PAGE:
Traffic tickets are unpleasant business. They cost you a significant amount in fines and end up on your driving record. But there's another way driving penalties take money out of your pocket: higher insurance premiums.
Your driving history is an important factor that insurers use to determine how much you pay. But thankfully, your record is not a mystery. Neither is the weight insurers place on those past infractions.
Here's what you need to know -- and how you can save money on auto insurance even if your past isn't perfect.
How much are traffic fines?
The fines for traffic offences are set by the provincial government. In Ontario, speeding fines fall under Section 43 of the Highway Traffic Act. Speeding fines are calculated according to the number of kilometres you are over the limit, and those kilometres get more expensive the faster you're going. Fines for speeding between 1 and 49 km/h over the limit are listed in Schedule B of that Act and are:
- 1-19 km/h over limit: $2.50 per kilometre
- 20-29 km/h over limit: $3.75 per kilometre
- 30-49 km/hr over limit: $6.00 per kilometre
If you are caught driving more than 50 km/h over the limit, your vehicle will be impounded automatically and you will have to attend court. This will be considered a major infraction by your insurance company.
Ontario is just one example -- other provinces may have higher fines, and it may not be easy to fight the ticket. In most provinces, speeding fines are doubled in Community Safety Zones (usually near schools) and in construction zones when a worker is present.
How do tickets affect insurance?
Many factors go into calculating your insurance premium. These include how long you've been driving, where you live, your age, and the make of your vehicle. But driving history counts too, and in a big way. The better your record the lower your premium.
The government also states that one minor infraction should not affect your rates. Note the word "should" here, as an insurance company can still choose to charge you more based on just one minor ticket. But in general, if you've had two tickets in the past three years, even for small offences, your premium will rise. That's also the case if you had one major conviction or many traffic tickets.
Your insurance can increase by a huge percentage, depending on the type of ticket. Here are some examples:
- Speeding fines and other minor infractions: 10% increase. That's for things like failing to signal, failing to yield, obstruction of license plate, or driving too slow.
- Distracted driving and other major infractions: 25% increase. That's for things like distracted driving, false statement of insurance, failing to report an accident, or speeding in a construction zone.
- Serious or criminal driving convictions: 100% increase. That's for things like racing, failing to remain at the scene of an accident, criminal negligence, or driving under the influence.
Is that ticket minor, major, or criminal?
This is a list of some common tickets, and their classification in terms of insurance rate increases.
- Crowding vehicle with more people than seatbelts
- Defective brakes
- Driver's licence violations
- Driving with an insecure load
- Driving without an up-to-date inspection sticker
- Failing to share the road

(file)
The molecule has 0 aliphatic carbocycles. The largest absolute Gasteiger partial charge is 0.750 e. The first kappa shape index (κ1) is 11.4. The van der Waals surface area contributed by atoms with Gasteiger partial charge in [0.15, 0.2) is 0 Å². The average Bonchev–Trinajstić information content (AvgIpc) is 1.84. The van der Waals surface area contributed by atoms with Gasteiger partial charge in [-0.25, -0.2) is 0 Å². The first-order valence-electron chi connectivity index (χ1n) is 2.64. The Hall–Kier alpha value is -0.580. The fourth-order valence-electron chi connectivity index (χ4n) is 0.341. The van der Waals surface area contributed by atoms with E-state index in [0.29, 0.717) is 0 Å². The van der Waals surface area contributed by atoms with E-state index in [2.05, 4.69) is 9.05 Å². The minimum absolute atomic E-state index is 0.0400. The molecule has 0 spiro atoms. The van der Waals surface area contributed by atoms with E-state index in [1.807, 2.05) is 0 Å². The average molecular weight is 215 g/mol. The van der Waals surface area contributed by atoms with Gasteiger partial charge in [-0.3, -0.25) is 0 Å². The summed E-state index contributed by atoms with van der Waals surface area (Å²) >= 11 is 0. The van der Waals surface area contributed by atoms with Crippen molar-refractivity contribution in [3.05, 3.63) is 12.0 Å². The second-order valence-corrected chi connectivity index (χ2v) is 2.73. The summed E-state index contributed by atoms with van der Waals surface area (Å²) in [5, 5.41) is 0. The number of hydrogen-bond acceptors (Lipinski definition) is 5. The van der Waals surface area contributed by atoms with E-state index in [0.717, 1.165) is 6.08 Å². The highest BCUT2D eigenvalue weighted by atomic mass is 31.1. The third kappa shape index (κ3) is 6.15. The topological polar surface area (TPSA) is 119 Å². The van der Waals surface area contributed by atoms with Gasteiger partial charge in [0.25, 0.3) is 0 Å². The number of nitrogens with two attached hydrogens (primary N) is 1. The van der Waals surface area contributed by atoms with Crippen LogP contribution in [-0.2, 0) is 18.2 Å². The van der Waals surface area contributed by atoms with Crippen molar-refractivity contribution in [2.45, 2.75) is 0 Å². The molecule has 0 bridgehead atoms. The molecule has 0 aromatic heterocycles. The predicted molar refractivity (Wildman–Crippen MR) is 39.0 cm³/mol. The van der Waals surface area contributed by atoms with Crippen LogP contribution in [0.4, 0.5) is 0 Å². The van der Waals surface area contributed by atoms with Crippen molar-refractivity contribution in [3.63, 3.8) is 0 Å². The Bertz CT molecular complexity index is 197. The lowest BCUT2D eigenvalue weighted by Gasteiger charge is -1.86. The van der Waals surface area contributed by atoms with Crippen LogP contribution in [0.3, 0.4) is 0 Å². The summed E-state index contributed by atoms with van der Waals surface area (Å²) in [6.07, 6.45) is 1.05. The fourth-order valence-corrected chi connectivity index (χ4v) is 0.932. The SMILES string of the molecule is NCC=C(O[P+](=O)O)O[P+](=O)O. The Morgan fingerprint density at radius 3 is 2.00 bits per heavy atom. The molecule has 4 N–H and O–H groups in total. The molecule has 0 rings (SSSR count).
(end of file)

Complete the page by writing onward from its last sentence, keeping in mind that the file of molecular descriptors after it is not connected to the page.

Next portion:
- Failing to signal
- Failure to use seatbelts
- Failing to yield to another vehicle or pedestrian
- Failure to surrender your licence to authority
- Failure to produce evidence of insurance to authority
- Failure to carry an insurance card
- Following too closely
- Headlight offences
- Improper driving in a bus lane
- Improper opening of door
- Improper passing, lane change or turn
- Improper railway crossing
- Improper towing
- Improper use of divided highway
- Obstruction of licence plate
- Obstructing the view of other drivers
- Obstructing traffic
- Stop sign or traffic light infraction
- Unnecessary noise
- Unnecessary slow driving
- Unsafe move
- Unsafe or prohibited turn
- Unsafe vehicle
- Use of radar warning device
- Wrong Way On One Way
- Distracted driving
- All insurance offences
- False statement of insurance
- Failure to follow restrictions in a school zone or improper passing zone
- Failing to report an accident
- Failure to report damage to highway property
- Failing to stop or improper passing at a school bus
- Operating motor vehicle with no insurance
- Producing false evidence of licence or insurance
- Speeding in a construction zone
Serious and criminal tickets
- Driving impaired (blood alcohol level over 0.08 in Ontario)
- Careless or dangerous driving
- Criminal negligence
- Driving while under suspension
- Failing to obey police
- Failing to remain at an accident scene
- Motor manslaughter
- Speeding 50 km over posted speed limit (or set limit in your province)
- Refusing a breathalyzer test
- Stunting / Drag racing
How do you know what's on your record?
So if you know your premiums are impacted by your driving history, you probably want to know what's on the books. You may have wiped that expensive speeding ticket from your memory, but it's still attached to your licence. In Ontario, you can get a copy of your driving record for a $12 fee -- $18 if you want it certified. You can also get your insurance history report for free. That lets you see your past claims history and policy information.
How do you get lower rates?
If it takes up to six years to have a clean driving history, you may feel defeated when it comes to premiums. But the IBC notes you can take action. You have the option to choose public transit to lower the number of annual kilometres on your car. You can also exclude high-risk drivers from using your vehicle.
Shop online and save
You have a choice when it comes to car insurance. Look online for the best car insurance quotes. You can save money, even if you have some past mistakes.